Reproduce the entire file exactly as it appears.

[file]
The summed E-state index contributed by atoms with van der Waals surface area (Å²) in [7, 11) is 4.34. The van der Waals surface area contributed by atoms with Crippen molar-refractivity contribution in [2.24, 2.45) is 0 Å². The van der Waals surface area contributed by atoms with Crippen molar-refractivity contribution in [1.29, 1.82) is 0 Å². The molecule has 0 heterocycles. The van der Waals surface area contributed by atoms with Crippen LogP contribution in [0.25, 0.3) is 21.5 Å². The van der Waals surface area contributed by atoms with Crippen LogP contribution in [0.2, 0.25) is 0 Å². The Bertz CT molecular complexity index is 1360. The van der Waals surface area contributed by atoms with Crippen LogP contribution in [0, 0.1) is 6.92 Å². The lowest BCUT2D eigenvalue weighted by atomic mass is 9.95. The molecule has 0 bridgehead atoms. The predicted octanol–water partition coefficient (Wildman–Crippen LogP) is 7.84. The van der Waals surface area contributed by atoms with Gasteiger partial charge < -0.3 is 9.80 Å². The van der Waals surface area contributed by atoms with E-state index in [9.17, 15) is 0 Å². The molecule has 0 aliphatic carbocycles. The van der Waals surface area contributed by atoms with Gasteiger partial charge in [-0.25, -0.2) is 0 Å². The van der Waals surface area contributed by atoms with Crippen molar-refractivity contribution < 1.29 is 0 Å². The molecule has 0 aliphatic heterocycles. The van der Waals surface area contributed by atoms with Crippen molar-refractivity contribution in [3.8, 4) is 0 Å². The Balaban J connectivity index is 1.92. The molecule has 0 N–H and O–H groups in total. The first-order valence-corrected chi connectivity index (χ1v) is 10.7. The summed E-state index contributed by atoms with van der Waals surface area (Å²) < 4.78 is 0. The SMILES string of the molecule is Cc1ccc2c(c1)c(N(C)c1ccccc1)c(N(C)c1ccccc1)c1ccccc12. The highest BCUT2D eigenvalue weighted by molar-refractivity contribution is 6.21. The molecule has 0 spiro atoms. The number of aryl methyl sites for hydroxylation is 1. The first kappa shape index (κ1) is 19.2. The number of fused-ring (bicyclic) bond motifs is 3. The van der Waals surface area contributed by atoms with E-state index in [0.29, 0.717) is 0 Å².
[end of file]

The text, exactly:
The summed E-state index contributed by atoms with van der Waals surface area (Å²) in [7, 11) is 4.34. The van der Waals surface area contributed by atoms with Crippen molar-refractivity contribution in [2.24, 2.45) is 0 Å². The van der Waals surface area contributed by atoms with Crippen molar-refractivity contribution in [1.29, 1.82) is 0 Å². The molecule has 0 heterocycles. The van der Waals surface area contributed by atoms with Crippen LogP contribution in [0.25, 0.3) is 21.5 Å². The van der Waals surface area contributed by atoms with Crippen LogP contribution in [0.2, 0.25) is 0 Å². The Bertz CT molecular complexity index is 1360. The van der Waals surface area contributed by atoms with Crippen LogP contribution in [0, 0.1) is 6.92 Å². The lowest BCUT2D eigenvalue weighted by atomic mass is 9.95. The molecule has 0 bridgehead atoms. The predicted octanol–water partition coefficient (Wildman–Crippen LogP) is 7.84. The van der Waals surface area contributed by atoms with Gasteiger partial charge < -0.3 is 9.80 Å². The van der Waals surface area contributed by atoms with E-state index in [9.17, 15) is 0 Å². The molecule has 0 aliphatic carbocycles. The van der Waals surface area contributed by atoms with Gasteiger partial charge in [-0.25, -0.2) is 0 Å². The van der Waals surface area contributed by atoms with Crippen molar-refractivity contribution < 1.29 is 0 Å². The molecule has 0 aliphatic heterocycles. The van der Waals surface area contributed by atoms with Crippen molar-refractivity contribution in [3.8, 4) is 0 Å². The Balaban J connectivity index is 1.92. The molecule has 0 N–H and O–H groups in total. The first-order valence-corrected chi connectivity index (χ1v) is 10.7. The summed E-state index contributed by atoms with van der Waals surface area (Å²) < 4.78 is 0. The SMILES string of the molecule is Cc1ccc2c(c1)c(N(C)c1ccccc1)c(N(C)c1ccccc1)c1ccccc12. The highest BCUT2D eigenvalue weighted by molar-refractivity contribution is 6.21. The molecule has 0 spiro atoms. The number of aryl methyl sites for hydroxylation is 1. The first kappa shape index (κ1) is 19.2. The number of fused-ring (bicyclic) bond motifs is 3. The van der Waals surface area contributed by atoms with E-state index in [0.29, 0.717) is 0 Å².